Woody Allen’s amazingly consistent rate of production (the last year to pass without a new film from the Woodman was 1976) has gone from admirable to questionable, as his batting average has plummeted over the last decade or so. Many critics have complained that his movies feel a little undercooked, as though they are harmed by both a lack of collaboration (each is written and directed by Allen) and a lack of consideration (maybe with more time between movies his scripts would be sharper and more developed.)
You Will Meet a Tall, Dark Stranger is a film that these critics will justifiably use to prove themselves correct. It is something of an achievement in its own right that such a slapdash, unimpressive screenplay could even get made, let alone attract such a sparkling cast. This is surely due more to reputation than to merit. Stranger is either a comedy without a single laugh, or a drama without any dramatic tension. Either way you look at it, this is a bad film.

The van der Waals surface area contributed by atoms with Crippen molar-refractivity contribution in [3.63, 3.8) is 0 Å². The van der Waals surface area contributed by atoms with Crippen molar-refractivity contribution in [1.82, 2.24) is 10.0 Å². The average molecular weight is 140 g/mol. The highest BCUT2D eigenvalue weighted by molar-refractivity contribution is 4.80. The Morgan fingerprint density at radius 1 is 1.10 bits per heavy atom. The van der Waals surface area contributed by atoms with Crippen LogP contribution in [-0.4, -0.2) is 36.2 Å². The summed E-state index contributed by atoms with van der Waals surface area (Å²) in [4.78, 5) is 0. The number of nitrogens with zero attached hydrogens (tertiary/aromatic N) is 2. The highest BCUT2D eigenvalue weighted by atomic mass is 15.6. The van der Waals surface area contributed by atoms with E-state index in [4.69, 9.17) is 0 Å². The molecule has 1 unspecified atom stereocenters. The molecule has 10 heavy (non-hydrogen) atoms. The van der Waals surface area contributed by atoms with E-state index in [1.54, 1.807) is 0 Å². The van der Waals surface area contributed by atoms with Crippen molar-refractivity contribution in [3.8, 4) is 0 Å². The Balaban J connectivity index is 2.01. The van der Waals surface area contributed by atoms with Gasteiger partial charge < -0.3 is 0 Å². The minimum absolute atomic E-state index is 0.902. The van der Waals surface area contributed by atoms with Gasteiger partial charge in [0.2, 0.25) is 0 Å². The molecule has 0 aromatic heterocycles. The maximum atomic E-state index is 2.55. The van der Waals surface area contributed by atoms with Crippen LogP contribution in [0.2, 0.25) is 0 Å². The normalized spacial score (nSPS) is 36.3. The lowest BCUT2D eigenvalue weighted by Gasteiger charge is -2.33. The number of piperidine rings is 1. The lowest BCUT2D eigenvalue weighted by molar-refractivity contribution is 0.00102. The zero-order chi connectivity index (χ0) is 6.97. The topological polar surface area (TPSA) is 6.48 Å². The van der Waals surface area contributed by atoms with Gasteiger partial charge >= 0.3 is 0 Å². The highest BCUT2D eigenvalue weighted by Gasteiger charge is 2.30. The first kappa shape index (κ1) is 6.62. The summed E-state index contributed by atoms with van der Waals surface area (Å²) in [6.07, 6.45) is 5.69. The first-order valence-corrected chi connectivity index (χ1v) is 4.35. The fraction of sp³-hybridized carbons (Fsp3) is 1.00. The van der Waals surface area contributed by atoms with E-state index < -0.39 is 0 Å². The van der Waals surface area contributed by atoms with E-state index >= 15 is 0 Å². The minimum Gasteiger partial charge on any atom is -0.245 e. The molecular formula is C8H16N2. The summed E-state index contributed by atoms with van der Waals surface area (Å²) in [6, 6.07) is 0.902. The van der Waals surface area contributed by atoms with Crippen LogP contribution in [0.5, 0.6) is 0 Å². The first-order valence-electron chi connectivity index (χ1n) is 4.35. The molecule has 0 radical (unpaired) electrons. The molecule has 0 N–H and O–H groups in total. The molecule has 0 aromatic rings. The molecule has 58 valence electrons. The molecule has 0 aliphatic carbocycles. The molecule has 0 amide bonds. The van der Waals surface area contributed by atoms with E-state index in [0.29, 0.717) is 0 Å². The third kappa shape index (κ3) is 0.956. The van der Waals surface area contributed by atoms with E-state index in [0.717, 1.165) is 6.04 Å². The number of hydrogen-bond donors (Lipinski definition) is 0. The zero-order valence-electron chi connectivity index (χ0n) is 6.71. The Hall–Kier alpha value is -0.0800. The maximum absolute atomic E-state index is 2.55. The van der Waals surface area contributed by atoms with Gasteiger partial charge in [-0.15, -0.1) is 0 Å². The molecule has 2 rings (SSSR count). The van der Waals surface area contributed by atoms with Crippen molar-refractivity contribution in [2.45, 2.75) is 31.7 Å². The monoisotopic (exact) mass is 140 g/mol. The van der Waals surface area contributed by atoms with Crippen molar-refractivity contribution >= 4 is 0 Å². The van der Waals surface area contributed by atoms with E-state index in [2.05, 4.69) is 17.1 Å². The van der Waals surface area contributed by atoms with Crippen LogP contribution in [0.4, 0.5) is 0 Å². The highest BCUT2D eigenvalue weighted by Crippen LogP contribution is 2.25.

The plot is ludicrously unfocused, which necessitates that most unfortunate of narrative contrivances, the voiceover. The narrator introduces us in turn to Alfie Shepridge (Anthony Hopkins) an aging man convinced he can beat the Grim Reaper through strenuous exercise, his ex-wife Helena (Gemma Jones) who consults a fortune teller for comfort, their daughter Sally (Naomi Watts) who works in an art gallery for Greg (Antonio Banderas) and fantasizes about cheating on her struggling novelist husband Roy (Josh Brolin). Roy does more than fantasize about cheating, falling for and courting the engaged young guitarist across from his window, Dia (Frieda Pinto).
The story, such as it is, concerns itself with Alfie’s sham second marriage to a prostitute half his age, Helena’s interest in fulfilling her seer’s predictions (one of which lends its name to the movie), and the extreme lengths Roy goes to due to his desperation to be a successful novelist. Only the Roy plotline really goes anywhere, though it is curiously muted for such a shocking resolution.
Honestly, I can’t think of a single thing to recommend this film. Of the performances, only Josh Brolin’s felt at all like it required any effort. There is by my count exactly one joke in the film, and that falls dreadfully flat. Maybe the whole movie is just a big joke on us.